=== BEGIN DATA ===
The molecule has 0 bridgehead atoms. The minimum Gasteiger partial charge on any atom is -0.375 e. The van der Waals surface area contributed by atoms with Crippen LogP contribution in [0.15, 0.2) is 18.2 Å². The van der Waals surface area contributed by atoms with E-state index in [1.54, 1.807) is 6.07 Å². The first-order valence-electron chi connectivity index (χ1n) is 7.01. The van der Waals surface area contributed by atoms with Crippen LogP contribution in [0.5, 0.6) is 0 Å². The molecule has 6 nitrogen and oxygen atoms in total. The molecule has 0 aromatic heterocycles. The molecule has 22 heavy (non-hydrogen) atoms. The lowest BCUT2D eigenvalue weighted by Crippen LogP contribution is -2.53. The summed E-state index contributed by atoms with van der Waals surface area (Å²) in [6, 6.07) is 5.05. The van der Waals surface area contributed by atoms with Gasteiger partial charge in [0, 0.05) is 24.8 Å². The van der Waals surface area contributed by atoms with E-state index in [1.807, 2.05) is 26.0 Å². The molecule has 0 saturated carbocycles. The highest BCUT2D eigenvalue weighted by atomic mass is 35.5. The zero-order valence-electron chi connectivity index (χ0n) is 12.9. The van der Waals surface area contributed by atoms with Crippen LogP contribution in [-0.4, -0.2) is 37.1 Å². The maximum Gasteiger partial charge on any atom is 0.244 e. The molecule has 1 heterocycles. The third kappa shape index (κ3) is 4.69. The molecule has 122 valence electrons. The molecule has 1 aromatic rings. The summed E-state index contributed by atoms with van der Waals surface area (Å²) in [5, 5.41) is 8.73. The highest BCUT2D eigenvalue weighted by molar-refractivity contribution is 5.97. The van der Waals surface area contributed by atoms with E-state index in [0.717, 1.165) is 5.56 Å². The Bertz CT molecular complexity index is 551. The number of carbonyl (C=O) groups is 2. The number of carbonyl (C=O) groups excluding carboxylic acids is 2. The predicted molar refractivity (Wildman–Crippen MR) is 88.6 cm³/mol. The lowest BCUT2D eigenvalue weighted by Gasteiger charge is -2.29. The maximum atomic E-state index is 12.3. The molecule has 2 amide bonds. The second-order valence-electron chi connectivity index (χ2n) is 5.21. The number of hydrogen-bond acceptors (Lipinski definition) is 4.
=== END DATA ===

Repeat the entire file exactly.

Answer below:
The molecule has 0 bridgehead atoms. The minimum Gasteiger partial charge on any atom is -0.375 e. The van der Waals surface area contributed by atoms with Crippen LogP contribution in [0.15, 0.2) is 18.2 Å². The van der Waals surface area contributed by atoms with E-state index in [1.54, 1.807) is 6.07 Å². The first-order valence-electron chi connectivity index (χ1n) is 7.01. The van der Waals surface area contributed by atoms with Crippen LogP contribution in [0.5, 0.6) is 0 Å². The molecule has 6 nitrogen and oxygen atoms in total. The molecule has 0 aromatic heterocycles. The molecule has 22 heavy (non-hydrogen) atoms. The lowest BCUT2D eigenvalue weighted by Crippen LogP contribution is -2.53. The summed E-state index contributed by atoms with van der Waals surface area (Å²) in [6, 6.07) is 5.05. The van der Waals surface area contributed by atoms with Gasteiger partial charge in [0, 0.05) is 24.8 Å². The van der Waals surface area contributed by atoms with E-state index in [1.807, 2.05) is 26.0 Å². The molecule has 0 saturated carbocycles. The highest BCUT2D eigenvalue weighted by atomic mass is 35.5. The zero-order valence-electron chi connectivity index (χ0n) is 12.9. The van der Waals surface area contributed by atoms with Crippen LogP contribution in [-0.4, -0.2) is 37.1 Å². The maximum Gasteiger partial charge on any atom is 0.244 e. The molecule has 1 heterocycles. The third kappa shape index (κ3) is 4.69. The molecule has 122 valence electrons. The molecule has 1 aromatic rings. The summed E-state index contributed by atoms with van der Waals surface area (Å²) in [5, 5.41) is 8.73. The highest BCUT2D eigenvalue weighted by molar-refractivity contribution is 5.97. The van der Waals surface area contributed by atoms with E-state index in [0.717, 1.165) is 5.56 Å². The Bertz CT molecular complexity index is 551. The number of carbonyl (C=O) groups is 2. The number of carbonyl (C=O) groups excluding carboxylic acids is 2. The predicted molar refractivity (Wildman–Crippen MR) is 88.6 cm³/mol. The lowest BCUT2D eigenvalue weighted by Gasteiger charge is -2.29. The maximum atomic E-state index is 12.3. The molecule has 2 amide bonds. The second-order valence-electron chi connectivity index (χ2n) is 5.21. The number of hydrogen-bond acceptors (Lipinski definition) is 4.